TIME Australia

Australian Court Rules That Offshore Detention of Refugees Is Legal

Protesters occupy Australian PM Turnbull's electoral office demanding end to policy of offshore detention in Sydney suburb of Edgecliff, Australia
David Gray—Reuters A group of protesters occupy Australian Prime Minister Malcolm Turnbull's electoral office, demanding the end to the policy of offshore detention of asylum seekers, in Sydney on Oct. 14, 2015

The court ruled that conditions at the offshore sites do not violate Australia's constitution

Australia’s High Court upheld the country’s controversial policy of detaining asylum seekers in offshore processing centers Wednesday, dismissing a claim that the conditions under which they are being held on the island of Nauru violates the Australian constitution.

The case was brought by an anonymous Bangladeshi woman temporarily relocated from Nauru to Australia for medical treatment, the BBC reports.

The court’s ruling means that over 250 asylum seekers, including around 50 children and nearly 40 infants born in Australia, will be deported to the island nation in the coming days, despite allegations by rights groups that the centers are not safe.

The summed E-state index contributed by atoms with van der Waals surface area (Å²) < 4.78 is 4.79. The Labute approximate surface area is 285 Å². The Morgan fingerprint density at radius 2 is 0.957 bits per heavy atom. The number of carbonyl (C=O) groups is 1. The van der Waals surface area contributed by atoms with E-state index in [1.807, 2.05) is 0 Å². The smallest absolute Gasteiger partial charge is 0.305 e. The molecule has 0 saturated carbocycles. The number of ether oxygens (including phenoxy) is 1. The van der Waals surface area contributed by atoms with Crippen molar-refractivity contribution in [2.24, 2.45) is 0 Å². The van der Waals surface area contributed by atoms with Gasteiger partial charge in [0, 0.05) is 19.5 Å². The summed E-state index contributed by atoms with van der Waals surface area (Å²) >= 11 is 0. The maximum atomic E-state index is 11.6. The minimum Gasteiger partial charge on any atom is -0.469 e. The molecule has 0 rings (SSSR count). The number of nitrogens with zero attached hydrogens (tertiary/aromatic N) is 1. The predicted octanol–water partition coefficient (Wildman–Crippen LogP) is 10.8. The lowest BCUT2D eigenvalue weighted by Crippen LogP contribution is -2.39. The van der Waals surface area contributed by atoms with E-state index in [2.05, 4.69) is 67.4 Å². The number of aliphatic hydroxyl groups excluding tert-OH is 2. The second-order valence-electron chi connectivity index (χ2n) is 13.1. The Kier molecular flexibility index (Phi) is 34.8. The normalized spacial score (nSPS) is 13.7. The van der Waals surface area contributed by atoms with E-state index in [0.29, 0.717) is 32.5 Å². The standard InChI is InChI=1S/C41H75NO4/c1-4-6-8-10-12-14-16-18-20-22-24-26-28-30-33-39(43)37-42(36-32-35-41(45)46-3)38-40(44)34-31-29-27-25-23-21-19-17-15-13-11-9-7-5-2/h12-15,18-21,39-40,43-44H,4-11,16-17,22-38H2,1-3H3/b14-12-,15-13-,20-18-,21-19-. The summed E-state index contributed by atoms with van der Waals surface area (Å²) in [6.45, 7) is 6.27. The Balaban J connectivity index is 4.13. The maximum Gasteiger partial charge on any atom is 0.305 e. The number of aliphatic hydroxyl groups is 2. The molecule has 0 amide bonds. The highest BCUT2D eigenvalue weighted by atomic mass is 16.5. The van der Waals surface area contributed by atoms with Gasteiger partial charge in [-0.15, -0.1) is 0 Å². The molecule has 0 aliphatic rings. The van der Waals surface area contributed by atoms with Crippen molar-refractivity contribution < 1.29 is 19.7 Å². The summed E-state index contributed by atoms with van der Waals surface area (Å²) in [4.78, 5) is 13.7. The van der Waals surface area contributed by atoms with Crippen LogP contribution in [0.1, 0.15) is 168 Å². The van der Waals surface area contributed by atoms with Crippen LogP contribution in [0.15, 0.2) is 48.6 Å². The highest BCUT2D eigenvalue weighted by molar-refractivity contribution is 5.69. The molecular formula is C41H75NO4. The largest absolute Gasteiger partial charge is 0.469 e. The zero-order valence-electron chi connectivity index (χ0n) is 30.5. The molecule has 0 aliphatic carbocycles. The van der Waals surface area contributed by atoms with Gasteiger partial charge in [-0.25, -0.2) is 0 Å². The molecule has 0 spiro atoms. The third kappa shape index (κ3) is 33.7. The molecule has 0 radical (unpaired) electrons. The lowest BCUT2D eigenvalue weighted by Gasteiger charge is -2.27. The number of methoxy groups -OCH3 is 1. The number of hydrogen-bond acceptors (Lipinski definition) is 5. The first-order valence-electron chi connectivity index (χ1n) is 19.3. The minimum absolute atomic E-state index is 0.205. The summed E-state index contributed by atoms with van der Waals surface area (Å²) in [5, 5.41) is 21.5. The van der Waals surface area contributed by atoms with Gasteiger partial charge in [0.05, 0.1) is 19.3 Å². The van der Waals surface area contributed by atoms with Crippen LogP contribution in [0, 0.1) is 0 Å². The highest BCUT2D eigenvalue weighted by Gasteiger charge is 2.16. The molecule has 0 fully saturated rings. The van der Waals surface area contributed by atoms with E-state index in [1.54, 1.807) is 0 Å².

Nationwide protests against the ruling have reportedly been planned.

The Australian government’s treatment of refugees arriving at its shores, who are promptly transported to Nauru and Papua New Guinea’s Manus island, where reports of human-rights violations abound, has long been a subject of intense controversy.

Read more: Australia Will Keep Detaining Refugees Indefinitely, Whatever the World Thinks

Detainees at the two island centers are reportedly subjected to widespread violence and abuse, with the most recent public outrage involving the case of a 5-year-old boy who was allegedly raped on Nauru and will now likely be sent back.

“That is this huge cloud hanging over him,” Dr. Karen Zwi, a pediatrician who examined the boy, told broadcaster Australian Broadcasting Corp (ABC). “That he will be returned to an absolutely traumatic and devastating environment for him.”

Zwi mentioned that the young boy had started wetting the bed and even began to self-harm, a phenomenon she reports seeing in several distressed children.

Australia’s Immigration Minister Peter Dutton said he would take medical advice on the 5-year-old’s case into consideration. Meanwhile, rights groups attacked the government’s hasty amendment to a funding-related law — closing a loophole that enabled it to defeat the court challenge — in June last year.

Daniel Webb of the Human Rights Law Centre told ABC that the government “shifted the goalposts” by changing the law while the case was ongoing.

“They won in the High Court, but let me tell you, around the country right now there are 267 incredibly vulnerable people who will be terrified.”

A visceral fear at the prospect of going back to Nauru is the predominant reaction of most asylum seekers temporarily moved to mainland Australia, with a Sri Lankan woman who was also allegedly sexually assaulted on the island telling the Guardian‘s Australia edition ahead of the court ruling, that she was “too scared” to return.

“If I am sent back to Nauru, I will commit suicide,” she said.

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